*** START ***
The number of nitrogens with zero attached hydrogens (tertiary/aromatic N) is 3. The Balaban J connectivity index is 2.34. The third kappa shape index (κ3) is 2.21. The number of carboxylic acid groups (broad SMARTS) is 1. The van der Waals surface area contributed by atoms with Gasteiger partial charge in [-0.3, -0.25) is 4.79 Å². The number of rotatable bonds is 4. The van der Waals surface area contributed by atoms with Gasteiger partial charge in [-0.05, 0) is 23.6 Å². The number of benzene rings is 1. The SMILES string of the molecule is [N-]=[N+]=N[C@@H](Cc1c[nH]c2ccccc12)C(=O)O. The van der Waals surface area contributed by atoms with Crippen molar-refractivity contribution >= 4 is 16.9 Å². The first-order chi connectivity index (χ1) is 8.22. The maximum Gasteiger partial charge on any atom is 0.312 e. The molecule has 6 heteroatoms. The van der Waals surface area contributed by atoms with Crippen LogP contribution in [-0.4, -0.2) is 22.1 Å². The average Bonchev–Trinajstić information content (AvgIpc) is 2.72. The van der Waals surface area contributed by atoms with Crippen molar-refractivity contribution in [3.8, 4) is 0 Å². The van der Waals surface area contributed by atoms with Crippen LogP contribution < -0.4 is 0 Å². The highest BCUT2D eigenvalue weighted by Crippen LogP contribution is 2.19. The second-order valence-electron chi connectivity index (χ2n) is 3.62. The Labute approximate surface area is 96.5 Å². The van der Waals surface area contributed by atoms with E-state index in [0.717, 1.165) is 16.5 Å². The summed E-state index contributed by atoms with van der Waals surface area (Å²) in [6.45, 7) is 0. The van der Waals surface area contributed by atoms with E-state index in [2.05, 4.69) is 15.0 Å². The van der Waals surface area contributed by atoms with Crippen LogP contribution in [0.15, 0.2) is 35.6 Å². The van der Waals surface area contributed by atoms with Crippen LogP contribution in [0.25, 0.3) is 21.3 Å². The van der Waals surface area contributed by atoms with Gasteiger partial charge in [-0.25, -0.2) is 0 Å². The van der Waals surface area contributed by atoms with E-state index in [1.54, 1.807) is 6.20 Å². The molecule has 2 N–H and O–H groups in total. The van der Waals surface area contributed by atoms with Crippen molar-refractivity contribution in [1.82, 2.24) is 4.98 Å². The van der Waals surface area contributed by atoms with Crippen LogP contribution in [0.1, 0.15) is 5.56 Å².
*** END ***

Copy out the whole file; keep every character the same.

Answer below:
The number of nitrogens with zero attached hydrogens (tertiary/aromatic N) is 3. The Balaban J connectivity index is 2.34. The third kappa shape index (κ3) is 2.21. The number of carboxylic acid groups (broad SMARTS) is 1. The van der Waals surface area contributed by atoms with Gasteiger partial charge in [-0.3, -0.25) is 4.79 Å². The number of rotatable bonds is 4. The van der Waals surface area contributed by atoms with Gasteiger partial charge in [-0.05, 0) is 23.6 Å². The number of benzene rings is 1. The SMILES string of the molecule is [N-]=[N+]=N[C@@H](Cc1c[nH]c2ccccc12)C(=O)O. The van der Waals surface area contributed by atoms with Crippen molar-refractivity contribution >= 4 is 16.9 Å². The first-order chi connectivity index (χ1) is 8.22. The maximum Gasteiger partial charge on any atom is 0.312 e. The molecule has 6 heteroatoms. The van der Waals surface area contributed by atoms with Crippen LogP contribution in [-0.4, -0.2) is 22.1 Å². The average Bonchev–Trinajstić information content (AvgIpc) is 2.72. The van der Waals surface area contributed by atoms with Crippen molar-refractivity contribution in [3.8, 4) is 0 Å². The van der Waals surface area contributed by atoms with Crippen LogP contribution < -0.4 is 0 Å². The highest BCUT2D eigenvalue weighted by Crippen LogP contribution is 2.19. The second-order valence-electron chi connectivity index (χ2n) is 3.62. The Labute approximate surface area is 96.5 Å². The van der Waals surface area contributed by atoms with E-state index in [0.717, 1.165) is 16.5 Å². The summed E-state index contributed by atoms with van der Waals surface area (Å²) in [6.45, 7) is 0. The van der Waals surface area contributed by atoms with E-state index in [2.05, 4.69) is 15.0 Å². The van der Waals surface area contributed by atoms with Crippen LogP contribution in [0.15, 0.2) is 35.6 Å². The van der Waals surface area contributed by atoms with Crippen LogP contribution in [0.25, 0.3) is 21.3 Å². The van der Waals surface area contributed by atoms with Gasteiger partial charge in [-0.25, -0.2) is 0 Å². The van der Waals surface area contributed by atoms with E-state index in [1.54, 1.807) is 6.20 Å². The molecule has 2 N–H and O–H groups in total. The van der Waals surface area contributed by atoms with Crippen molar-refractivity contribution in [1.82, 2.24) is 4.98 Å². The van der Waals surface area contributed by atoms with Crippen LogP contribution in [0.1, 0.15) is 5.56 Å².